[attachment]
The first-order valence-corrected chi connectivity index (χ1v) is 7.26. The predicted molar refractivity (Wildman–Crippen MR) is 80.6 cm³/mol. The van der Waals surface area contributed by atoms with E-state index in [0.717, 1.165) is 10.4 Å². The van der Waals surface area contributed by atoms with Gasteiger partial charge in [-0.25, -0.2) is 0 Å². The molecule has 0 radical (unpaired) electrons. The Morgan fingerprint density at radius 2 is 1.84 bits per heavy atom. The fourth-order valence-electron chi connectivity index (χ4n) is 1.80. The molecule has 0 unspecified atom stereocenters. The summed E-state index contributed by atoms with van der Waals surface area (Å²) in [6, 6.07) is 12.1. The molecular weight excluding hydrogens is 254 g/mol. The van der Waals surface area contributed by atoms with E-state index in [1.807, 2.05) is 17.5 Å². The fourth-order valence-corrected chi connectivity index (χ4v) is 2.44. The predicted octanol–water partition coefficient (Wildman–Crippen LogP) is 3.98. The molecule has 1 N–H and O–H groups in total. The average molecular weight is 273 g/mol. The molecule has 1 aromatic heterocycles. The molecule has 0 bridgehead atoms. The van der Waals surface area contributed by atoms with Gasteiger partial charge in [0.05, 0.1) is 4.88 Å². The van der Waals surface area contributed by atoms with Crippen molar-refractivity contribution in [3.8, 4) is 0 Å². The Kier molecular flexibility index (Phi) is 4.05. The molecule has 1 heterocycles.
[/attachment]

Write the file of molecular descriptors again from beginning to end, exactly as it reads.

The first-order valence-corrected chi connectivity index (χ1v) is 7.26. The predicted molar refractivity (Wildman–Crippen MR) is 80.6 cm³/mol. The van der Waals surface area contributed by atoms with E-state index in [0.717, 1.165) is 10.4 Å². The van der Waals surface area contributed by atoms with Gasteiger partial charge in [-0.25, -0.2) is 0 Å². The molecule has 0 radical (unpaired) electrons. The Morgan fingerprint density at radius 2 is 1.84 bits per heavy atom. The fourth-order valence-electron chi connectivity index (χ4n) is 1.80. The molecule has 0 unspecified atom stereocenters. The summed E-state index contributed by atoms with van der Waals surface area (Å²) in [6, 6.07) is 12.1. The molecular weight excluding hydrogens is 254 g/mol. The van der Waals surface area contributed by atoms with E-state index in [1.807, 2.05) is 17.5 Å². The fourth-order valence-corrected chi connectivity index (χ4v) is 2.44. The predicted octanol–water partition coefficient (Wildman–Crippen LogP) is 3.98. The molecule has 1 N–H and O–H groups in total. The average molecular weight is 273 g/mol. The molecule has 1 aromatic heterocycles. The molecule has 0 bridgehead atoms. The van der Waals surface area contributed by atoms with Gasteiger partial charge in [0.05, 0.1) is 4.88 Å². The van der Waals surface area contributed by atoms with Crippen molar-refractivity contribution in [3.8, 4) is 0 Å². The Kier molecular flexibility index (Phi) is 4.05. The molecule has 1 heterocycles.